I'll say this though... if you do interviews that need lots of splices, need extensive b-roll to cover up the flaws, and there's not much eye candy for b-roll shots, having slow motion is awesome. Stretching that 2 second shot to 10 seconds (like a turn of the head or going from neutral to a smile) can be a real boon.
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Old March 6th, 2015, 02:46 PM   #3
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Re: Camera advise

Ask this question again in 45 days. NAB will likely reveal a handful more options for you to look at.
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Old March 6th, 2015, 04:10 PM   #4
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Re: Camera advise

Then again, you might want to answer the questions about your projects and style right away. That can help determine the features that are top requirements.
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Old March 6th, 2015, 05:33 PM   #5
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Re: Camera advise

Always a great question because our experiences and needs vary.

If you really want to do video, buy a video camera designed to do video. There is certainly a place for DSLR's and their progeny, but getting a camera that is meant to do one job can make things a LOT easier for you.

Many people will disagree with me and that diversity of opinion is what makes this board strong. DSLR's require a lot of work arounds to do what a video camera would have done easily. You can put the extra money into supporting the special needs of that camera, or use the funds to buy more camera.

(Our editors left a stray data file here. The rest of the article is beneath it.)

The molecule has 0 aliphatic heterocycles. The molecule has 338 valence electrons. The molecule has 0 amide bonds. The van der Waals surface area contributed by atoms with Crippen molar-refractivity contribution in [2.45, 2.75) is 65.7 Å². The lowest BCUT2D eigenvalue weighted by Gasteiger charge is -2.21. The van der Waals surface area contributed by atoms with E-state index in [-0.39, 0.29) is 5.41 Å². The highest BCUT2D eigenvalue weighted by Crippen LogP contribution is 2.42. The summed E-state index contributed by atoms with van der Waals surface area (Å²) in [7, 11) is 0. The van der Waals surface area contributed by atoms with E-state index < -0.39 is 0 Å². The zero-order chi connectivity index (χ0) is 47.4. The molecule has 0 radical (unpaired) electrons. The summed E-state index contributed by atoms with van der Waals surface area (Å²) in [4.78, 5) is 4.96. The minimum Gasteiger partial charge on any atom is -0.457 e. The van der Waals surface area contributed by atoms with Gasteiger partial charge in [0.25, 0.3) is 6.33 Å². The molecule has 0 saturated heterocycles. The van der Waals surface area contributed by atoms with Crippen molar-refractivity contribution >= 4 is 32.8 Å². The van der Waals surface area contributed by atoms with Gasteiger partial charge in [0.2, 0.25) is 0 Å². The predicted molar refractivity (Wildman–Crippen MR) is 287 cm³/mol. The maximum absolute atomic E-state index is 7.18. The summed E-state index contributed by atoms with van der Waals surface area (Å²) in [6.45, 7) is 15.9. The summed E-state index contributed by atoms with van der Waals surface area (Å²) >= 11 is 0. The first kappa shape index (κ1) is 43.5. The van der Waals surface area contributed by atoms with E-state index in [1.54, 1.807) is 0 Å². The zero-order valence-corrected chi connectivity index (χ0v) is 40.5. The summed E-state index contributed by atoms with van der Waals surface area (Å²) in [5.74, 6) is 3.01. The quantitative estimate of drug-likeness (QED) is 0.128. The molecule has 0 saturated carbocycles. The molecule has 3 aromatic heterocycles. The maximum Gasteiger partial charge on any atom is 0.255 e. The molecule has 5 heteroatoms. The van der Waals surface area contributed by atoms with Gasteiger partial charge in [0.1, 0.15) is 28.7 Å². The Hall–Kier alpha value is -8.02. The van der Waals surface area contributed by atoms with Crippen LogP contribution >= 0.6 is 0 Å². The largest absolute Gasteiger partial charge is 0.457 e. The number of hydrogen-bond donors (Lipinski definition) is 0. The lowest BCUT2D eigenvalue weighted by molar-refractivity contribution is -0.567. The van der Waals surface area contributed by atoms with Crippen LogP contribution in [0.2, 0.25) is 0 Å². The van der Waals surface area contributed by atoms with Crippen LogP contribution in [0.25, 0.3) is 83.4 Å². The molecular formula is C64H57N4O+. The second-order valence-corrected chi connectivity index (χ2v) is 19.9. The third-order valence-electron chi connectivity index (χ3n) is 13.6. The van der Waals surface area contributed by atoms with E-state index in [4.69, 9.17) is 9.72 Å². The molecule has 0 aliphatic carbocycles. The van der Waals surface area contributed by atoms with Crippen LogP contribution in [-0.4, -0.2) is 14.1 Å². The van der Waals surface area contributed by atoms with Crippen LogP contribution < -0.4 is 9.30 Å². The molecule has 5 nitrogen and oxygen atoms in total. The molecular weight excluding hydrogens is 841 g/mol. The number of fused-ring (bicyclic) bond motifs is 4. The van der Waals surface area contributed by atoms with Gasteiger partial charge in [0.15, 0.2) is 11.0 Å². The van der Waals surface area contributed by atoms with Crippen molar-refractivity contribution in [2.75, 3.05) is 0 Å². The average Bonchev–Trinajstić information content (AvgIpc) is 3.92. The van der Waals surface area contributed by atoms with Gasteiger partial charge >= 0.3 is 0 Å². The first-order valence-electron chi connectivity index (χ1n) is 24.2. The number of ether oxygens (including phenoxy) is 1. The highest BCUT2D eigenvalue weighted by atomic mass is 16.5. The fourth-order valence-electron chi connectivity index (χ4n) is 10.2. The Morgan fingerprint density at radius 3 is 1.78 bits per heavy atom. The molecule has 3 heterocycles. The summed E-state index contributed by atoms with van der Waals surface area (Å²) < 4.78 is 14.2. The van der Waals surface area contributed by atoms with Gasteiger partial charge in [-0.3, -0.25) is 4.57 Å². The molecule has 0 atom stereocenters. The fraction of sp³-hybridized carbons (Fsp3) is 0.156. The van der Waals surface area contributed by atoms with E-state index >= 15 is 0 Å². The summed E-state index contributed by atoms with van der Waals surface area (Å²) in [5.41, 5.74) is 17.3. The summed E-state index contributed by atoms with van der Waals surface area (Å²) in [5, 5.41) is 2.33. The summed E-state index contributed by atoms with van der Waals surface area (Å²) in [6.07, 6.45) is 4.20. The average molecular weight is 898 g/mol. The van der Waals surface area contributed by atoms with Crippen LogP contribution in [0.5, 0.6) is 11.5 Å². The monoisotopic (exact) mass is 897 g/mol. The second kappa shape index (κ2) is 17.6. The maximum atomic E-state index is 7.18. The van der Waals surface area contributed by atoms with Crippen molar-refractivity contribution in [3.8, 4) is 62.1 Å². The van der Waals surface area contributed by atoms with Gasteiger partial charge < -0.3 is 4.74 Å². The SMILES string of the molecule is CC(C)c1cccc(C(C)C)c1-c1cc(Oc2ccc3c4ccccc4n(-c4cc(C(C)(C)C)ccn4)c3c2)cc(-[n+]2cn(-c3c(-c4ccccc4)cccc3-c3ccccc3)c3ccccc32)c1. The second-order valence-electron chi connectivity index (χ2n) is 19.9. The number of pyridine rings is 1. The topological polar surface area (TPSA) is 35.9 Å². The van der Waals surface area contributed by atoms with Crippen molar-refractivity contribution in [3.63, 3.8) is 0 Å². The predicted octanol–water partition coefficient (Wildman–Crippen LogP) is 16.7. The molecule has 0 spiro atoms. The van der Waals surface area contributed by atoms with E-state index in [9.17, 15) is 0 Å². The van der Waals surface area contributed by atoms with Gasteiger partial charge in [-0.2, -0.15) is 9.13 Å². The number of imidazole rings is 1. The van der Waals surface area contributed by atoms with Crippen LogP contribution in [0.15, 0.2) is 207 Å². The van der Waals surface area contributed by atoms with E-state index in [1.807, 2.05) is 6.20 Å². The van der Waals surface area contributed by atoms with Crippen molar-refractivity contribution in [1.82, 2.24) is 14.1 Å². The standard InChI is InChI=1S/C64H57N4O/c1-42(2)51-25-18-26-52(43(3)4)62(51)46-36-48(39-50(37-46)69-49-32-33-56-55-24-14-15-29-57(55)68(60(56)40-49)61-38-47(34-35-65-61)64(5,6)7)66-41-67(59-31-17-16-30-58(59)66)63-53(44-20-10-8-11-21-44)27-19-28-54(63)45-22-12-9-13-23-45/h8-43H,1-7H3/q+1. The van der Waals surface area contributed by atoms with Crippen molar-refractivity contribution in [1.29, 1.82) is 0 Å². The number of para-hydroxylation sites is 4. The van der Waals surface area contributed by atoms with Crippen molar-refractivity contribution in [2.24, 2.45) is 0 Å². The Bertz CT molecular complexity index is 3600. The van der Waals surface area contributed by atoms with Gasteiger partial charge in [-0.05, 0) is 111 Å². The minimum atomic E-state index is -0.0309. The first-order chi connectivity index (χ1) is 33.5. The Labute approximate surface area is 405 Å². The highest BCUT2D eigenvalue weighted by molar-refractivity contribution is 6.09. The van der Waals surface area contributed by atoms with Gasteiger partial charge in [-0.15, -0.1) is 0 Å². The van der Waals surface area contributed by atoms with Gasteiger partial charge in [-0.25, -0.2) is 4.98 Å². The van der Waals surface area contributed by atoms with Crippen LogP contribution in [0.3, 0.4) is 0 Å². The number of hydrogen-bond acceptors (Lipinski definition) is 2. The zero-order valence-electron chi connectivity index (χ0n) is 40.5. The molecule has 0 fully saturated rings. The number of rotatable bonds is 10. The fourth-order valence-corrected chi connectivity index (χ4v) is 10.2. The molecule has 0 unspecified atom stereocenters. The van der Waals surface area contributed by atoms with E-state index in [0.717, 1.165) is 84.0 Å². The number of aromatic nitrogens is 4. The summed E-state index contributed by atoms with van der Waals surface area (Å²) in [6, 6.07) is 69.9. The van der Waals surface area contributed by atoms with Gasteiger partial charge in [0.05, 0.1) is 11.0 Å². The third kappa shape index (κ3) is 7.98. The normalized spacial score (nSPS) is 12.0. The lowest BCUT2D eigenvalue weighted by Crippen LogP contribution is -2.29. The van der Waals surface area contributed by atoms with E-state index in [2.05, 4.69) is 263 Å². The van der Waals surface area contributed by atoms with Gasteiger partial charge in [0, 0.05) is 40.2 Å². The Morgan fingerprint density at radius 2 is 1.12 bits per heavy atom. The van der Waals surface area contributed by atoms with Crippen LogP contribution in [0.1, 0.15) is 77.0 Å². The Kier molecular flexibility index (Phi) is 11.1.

I agree with the others, though. If you were confused about your buying options now, wait until NAB and you will have even more options as the manufacturers struggle themselves to fit the niche DSLR turned video camera you are talking about.
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Old March 9th, 2015, 02:11 AM   #6
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Re: Camera advise

Regarding DSLRs, they're a double-edged sword.

On one hand, they're small, light, inconspicuous, and offer great value if you also shoot stills. On the other hand, each extra bolt-on and work-around can burn time. Some items, like the Video-Mic Pro are pretty much plug and play. If you shoot double-system sound, just use the internal mic on auto-gain and sync later (possibly automatically), in which case, there's no extra burden.

If you shoot on your own time, this is no big deal. Assemble a rig, connect bits and pieces, and dig deeply into Magic Lantern. If you have a crew and talent waiting around, get a dedicated camcorder and don't waste others' time.

For me, a DSLR works well. I know what extras I need and what I can skip. It feels pretty natural for my projects. But if I were to do true run-n-gun or was on larger paid shoots, I'd want a dedicated video camera. Now that we can get a C100 and other big sensor camcorders at an affordable price, we have many more options than a DLSR for a cinematic look.